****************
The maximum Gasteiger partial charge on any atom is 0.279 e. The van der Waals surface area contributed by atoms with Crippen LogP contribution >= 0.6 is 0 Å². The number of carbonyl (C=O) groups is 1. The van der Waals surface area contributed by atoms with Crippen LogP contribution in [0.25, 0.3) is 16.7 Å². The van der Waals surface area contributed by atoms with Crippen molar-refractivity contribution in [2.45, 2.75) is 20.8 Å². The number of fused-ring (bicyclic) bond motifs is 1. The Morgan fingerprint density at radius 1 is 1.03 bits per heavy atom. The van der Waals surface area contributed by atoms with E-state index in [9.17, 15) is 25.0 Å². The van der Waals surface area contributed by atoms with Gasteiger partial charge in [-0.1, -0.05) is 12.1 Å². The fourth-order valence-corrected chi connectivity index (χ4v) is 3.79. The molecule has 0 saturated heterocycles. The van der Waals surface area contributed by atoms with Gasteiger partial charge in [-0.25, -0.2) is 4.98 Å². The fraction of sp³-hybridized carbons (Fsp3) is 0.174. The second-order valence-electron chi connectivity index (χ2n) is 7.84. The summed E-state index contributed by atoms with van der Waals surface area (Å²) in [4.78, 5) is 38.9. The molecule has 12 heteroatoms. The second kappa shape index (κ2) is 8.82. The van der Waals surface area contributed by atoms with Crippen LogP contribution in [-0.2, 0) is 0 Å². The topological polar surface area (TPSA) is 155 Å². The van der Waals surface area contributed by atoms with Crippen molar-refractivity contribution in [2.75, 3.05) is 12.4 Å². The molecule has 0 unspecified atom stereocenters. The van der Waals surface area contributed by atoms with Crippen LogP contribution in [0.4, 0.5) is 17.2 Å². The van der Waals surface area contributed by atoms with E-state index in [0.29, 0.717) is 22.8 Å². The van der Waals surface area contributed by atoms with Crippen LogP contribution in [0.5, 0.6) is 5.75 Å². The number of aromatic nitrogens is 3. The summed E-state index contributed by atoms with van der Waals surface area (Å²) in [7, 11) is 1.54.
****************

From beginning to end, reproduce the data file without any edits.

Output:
The maximum Gasteiger partial charge on any atom is 0.279 e. The van der Waals surface area contributed by atoms with Crippen LogP contribution >= 0.6 is 0 Å². The number of carbonyl (C=O) groups is 1. The van der Waals surface area contributed by atoms with Crippen LogP contribution in [0.25, 0.3) is 16.7 Å². The van der Waals surface area contributed by atoms with Crippen molar-refractivity contribution in [2.45, 2.75) is 20.8 Å². The number of fused-ring (bicyclic) bond motifs is 1. The Morgan fingerprint density at radius 1 is 1.03 bits per heavy atom. The van der Waals surface area contributed by atoms with E-state index in [9.17, 15) is 25.0 Å². The van der Waals surface area contributed by atoms with Gasteiger partial charge in [-0.1, -0.05) is 12.1 Å². The fourth-order valence-corrected chi connectivity index (χ4v) is 3.79. The molecule has 0 saturated heterocycles. The van der Waals surface area contributed by atoms with Gasteiger partial charge in [-0.25, -0.2) is 4.98 Å². The fraction of sp³-hybridized carbons (Fsp3) is 0.174. The second-order valence-electron chi connectivity index (χ2n) is 7.84. The summed E-state index contributed by atoms with van der Waals surface area (Å²) in [4.78, 5) is 38.9. The molecule has 12 heteroatoms. The second kappa shape index (κ2) is 8.82. The van der Waals surface area contributed by atoms with Crippen LogP contribution in [-0.2, 0) is 0 Å². The topological polar surface area (TPSA) is 155 Å². The van der Waals surface area contributed by atoms with Crippen molar-refractivity contribution in [2.75, 3.05) is 12.4 Å². The molecule has 0 unspecified atom stereocenters. The van der Waals surface area contributed by atoms with Crippen LogP contribution in [0.4, 0.5) is 17.2 Å². The van der Waals surface area contributed by atoms with E-state index in [0.29, 0.717) is 22.8 Å². The van der Waals surface area contributed by atoms with Crippen LogP contribution in [0.5, 0.6) is 5.75 Å². The number of aromatic nitrogens is 3. The summed E-state index contributed by atoms with van der Waals surface area (Å²) in [7, 11) is 1.54.